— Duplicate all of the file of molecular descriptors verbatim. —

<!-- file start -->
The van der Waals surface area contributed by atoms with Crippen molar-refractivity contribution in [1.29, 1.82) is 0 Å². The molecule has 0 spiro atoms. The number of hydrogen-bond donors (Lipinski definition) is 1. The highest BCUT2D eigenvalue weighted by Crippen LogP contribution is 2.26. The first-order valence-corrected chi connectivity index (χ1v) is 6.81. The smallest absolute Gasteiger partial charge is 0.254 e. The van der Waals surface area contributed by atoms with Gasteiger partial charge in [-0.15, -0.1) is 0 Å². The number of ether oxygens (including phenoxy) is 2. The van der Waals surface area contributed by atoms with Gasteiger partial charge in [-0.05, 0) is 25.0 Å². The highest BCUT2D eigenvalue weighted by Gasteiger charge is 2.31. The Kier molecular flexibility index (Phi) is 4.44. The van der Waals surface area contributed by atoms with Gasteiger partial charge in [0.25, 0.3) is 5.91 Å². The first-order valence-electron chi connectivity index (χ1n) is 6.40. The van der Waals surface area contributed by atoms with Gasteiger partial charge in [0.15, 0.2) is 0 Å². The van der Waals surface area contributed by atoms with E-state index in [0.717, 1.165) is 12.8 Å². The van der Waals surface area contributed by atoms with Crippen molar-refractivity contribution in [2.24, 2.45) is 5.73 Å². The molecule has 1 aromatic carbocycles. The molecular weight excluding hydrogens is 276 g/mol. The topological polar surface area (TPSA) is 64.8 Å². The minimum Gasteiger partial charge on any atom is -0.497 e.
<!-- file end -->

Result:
The van der Waals surface area contributed by atoms with Crippen molar-refractivity contribution in [1.29, 1.82) is 0 Å². The molecule has 0 spiro atoms. The number of hydrogen-bond donors (Lipinski definition) is 1. The highest BCUT2D eigenvalue weighted by Crippen LogP contribution is 2.26. The first-order valence-corrected chi connectivity index (χ1v) is 6.81. The smallest absolute Gasteiger partial charge is 0.254 e. The van der Waals surface area contributed by atoms with Gasteiger partial charge in [-0.15, -0.1) is 0 Å². The number of ether oxygens (including phenoxy) is 2. The van der Waals surface area contributed by atoms with Gasteiger partial charge in [-0.05, 0) is 25.0 Å². The highest BCUT2D eigenvalue weighted by Gasteiger charge is 2.31. The Kier molecular flexibility index (Phi) is 4.44. The van der Waals surface area contributed by atoms with Gasteiger partial charge in [0.25, 0.3) is 5.91 Å². The first-order valence-electron chi connectivity index (χ1n) is 6.40. The van der Waals surface area contributed by atoms with Gasteiger partial charge in [0.15, 0.2) is 0 Å². The van der Waals surface area contributed by atoms with E-state index in [0.717, 1.165) is 12.8 Å². The van der Waals surface area contributed by atoms with Crippen molar-refractivity contribution in [2.24, 2.45) is 5.73 Å². The molecule has 1 aromatic carbocycles. The molecular weight excluding hydrogens is 276 g/mol. The topological polar surface area (TPSA) is 64.8 Å². The minimum Gasteiger partial charge on any atom is -0.497 e.